Insiders Say Bishop Has Hit End of Tenure

By Joseph A. Reaves
The Arizona Republic
June 17, 2003

Bishop Thomas J. O'Brien likely will resign or be removed as head of the Roman Catholic Diocese of Phoenix in the next few weeks.

Church insiders say the bishop's ability to lead has been undermined by his questionable judgment in two moral crises this month.

O'Brien, a shy, gentle man charged with guiding the spiritual journey of 480,000 Catholics in the Phoenix Diocese, instead led them through a year of turmoil that climaxed Monday when he was arrested on suspicion of leaving the scene of a fatal hit-and-run accident.

Police said say O'Brien, a priest for 42 years, left a dying man in the street Saturday night and failed to report the accident until investigators knocked on his door Monday morning.

He told investigators that he thought that he hit an animal or that someone threw a rock at his windshield while he drove home from a church ceremony.

O'Brien's arrest came two weeks to the day after the bishop publicly acknowledged covering up for priests accused of sexual abuse.

"We love the bishop and we pray for him. But this is beyond the control of any of us." said Michael L. Clancy, one of about 75 parishioners at St. Thomas the Apostle Church in central Phoenix who attended Mass to pray for the bishop Monday night.

O'Brien was granted immunity from possible criminal indictment on charges of obstruction of justice in return for acknowledging his role in allowing priests accused of misconduct to work with children.

Maricopa County Attorney Rick Romley said the immunity deal was crafted to force institutional changes in the way the Phoenix Diocese deals with sexual abuse, specifically to take away any power by O'Brien to deal with sex abuse cases. In doing so, he said, he hoped the Catholic faithful could put aside the doubt and pain caused by a yearlong investigation of the church and move forward to continue a history of good works.

But hours after the agreement was announced, O'Brien began downplaying his admissions and denying he was surrendering any power. The tactics led to a week of dueling news conferences and interview sessions that only created more consternation and concern among Catholics.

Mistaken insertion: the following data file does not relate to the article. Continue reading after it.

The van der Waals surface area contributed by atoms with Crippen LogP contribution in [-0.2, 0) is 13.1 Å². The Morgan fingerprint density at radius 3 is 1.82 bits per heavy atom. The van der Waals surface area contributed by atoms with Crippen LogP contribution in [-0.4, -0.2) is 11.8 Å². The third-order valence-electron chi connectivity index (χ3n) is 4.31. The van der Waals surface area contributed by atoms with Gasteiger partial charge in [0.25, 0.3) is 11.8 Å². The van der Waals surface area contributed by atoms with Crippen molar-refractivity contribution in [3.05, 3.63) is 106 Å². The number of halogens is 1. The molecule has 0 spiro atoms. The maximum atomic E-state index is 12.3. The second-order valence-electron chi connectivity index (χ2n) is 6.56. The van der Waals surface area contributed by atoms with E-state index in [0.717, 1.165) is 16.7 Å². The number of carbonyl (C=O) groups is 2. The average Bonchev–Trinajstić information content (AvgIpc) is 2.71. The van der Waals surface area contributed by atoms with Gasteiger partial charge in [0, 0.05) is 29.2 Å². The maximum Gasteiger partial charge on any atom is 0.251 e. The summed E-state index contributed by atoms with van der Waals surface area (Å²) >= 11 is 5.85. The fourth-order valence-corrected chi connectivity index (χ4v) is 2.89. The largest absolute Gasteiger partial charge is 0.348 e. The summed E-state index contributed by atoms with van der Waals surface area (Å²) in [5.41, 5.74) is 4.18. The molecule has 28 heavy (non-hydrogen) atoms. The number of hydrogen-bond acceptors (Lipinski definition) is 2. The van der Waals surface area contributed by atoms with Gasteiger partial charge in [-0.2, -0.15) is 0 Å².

Just as that tumult was beginning to fade, the hit-and-run accident raises new criminal charges and new questions about O'Brien's personal ethics that some feel will force him to step down.

"His position as bishop ended for all intents and purposes when the immunity agreement was announced," said Michael C. Manning, who was O'Brien's attorney until December.

"This most recent terrible tragedy is just going to accelerate the inevitable - that is, his resignation or removal as bishop."

Under church law, only the pope can accept a bishop's resignation. The Vatican refused earlier this year to let O'Brien step down before admitting his role in protecting sexually abusive priests.

Church insiders said a key reason the Vatican refused O'Brien's request was to avoid creating the impression that he was forced out by civil authorities.

But the latest situation, involving criminal charges and concerns about his handling of a fatal accident, radically change the equation.

The diocese referred calls to the Vatican's representative in Washington, D.C.

Calls and faxes to the office were not returned Monday.

"I think he is a strong leader, but I think if there was a way for him to step down, I'm sure he would, if the pope would let him," said former Gov. Rose Mofford, a Catholic.

The Vatican could accept O'Brien's resignation for health reasons. Friends and aides say his health has deteriorated under the stress of the yearlong criminal investigation.

The bishop was hospitalized Monday after nurses who were examining him for his criminal booking discovered his blood pressure was dangerously high.

"It's not out of the question that we could see an administrator appointed to take over for the bishop," said a senior church adviser, who requested anonymity.


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